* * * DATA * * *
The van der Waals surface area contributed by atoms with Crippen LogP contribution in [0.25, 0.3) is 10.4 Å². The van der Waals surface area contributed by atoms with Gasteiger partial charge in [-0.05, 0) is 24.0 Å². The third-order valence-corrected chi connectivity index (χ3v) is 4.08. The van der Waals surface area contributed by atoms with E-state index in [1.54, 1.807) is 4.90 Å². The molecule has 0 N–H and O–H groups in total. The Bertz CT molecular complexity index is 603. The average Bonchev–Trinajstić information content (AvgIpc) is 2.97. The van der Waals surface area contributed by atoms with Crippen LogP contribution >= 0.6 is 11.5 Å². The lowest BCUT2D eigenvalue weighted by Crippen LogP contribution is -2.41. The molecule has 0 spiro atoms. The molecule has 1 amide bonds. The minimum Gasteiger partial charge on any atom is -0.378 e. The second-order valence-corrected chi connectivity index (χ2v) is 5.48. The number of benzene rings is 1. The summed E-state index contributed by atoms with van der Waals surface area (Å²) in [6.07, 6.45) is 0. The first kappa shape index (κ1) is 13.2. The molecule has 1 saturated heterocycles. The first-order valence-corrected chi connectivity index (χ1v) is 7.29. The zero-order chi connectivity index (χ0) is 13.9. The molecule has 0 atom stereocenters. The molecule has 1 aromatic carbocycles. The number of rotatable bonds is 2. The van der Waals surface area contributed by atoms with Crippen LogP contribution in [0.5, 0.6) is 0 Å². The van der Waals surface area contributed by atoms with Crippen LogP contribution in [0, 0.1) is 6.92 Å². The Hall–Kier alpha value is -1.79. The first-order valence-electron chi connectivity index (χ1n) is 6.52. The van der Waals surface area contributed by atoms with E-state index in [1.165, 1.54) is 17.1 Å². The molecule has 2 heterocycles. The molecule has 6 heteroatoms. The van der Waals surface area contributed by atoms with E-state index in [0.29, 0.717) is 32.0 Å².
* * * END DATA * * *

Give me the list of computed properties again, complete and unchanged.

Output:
The van der Waals surface area contributed by atoms with Crippen LogP contribution in [0.25, 0.3) is 10.4 Å². The van der Waals surface area contributed by atoms with Gasteiger partial charge in [-0.05, 0) is 24.0 Å². The third-order valence-corrected chi connectivity index (χ3v) is 4.08. The van der Waals surface area contributed by atoms with E-state index in [1.54, 1.807) is 4.90 Å². The molecule has 0 N–H and O–H groups in total. The Bertz CT molecular complexity index is 603. The average Bonchev–Trinajstić information content (AvgIpc) is 2.97. The van der Waals surface area contributed by atoms with Crippen LogP contribution >= 0.6 is 11.5 Å². The lowest BCUT2D eigenvalue weighted by Crippen LogP contribution is -2.41. The molecule has 0 spiro atoms. The molecule has 1 amide bonds. The minimum Gasteiger partial charge on any atom is -0.378 e. The second-order valence-corrected chi connectivity index (χ2v) is 5.48. The number of benzene rings is 1. The summed E-state index contributed by atoms with van der Waals surface area (Å²) in [6.07, 6.45) is 0. The first kappa shape index (κ1) is 13.2. The molecule has 1 saturated heterocycles. The first-order valence-corrected chi connectivity index (χ1v) is 7.29. The zero-order chi connectivity index (χ0) is 13.9. The molecule has 0 atom stereocenters. The molecule has 1 aromatic carbocycles. The number of rotatable bonds is 2. The van der Waals surface area contributed by atoms with Crippen LogP contribution in [0.5, 0.6) is 0 Å². The van der Waals surface area contributed by atoms with Crippen LogP contribution in [0, 0.1) is 6.92 Å². The Hall–Kier alpha value is -1.79. The first-order valence-electron chi connectivity index (χ1n) is 6.52. The van der Waals surface area contributed by atoms with E-state index in [1.165, 1.54) is 17.1 Å². The molecule has 2 heterocycles. The molecule has 6 heteroatoms. The van der Waals surface area contributed by atoms with E-state index in [0.29, 0.717) is 32.0 Å².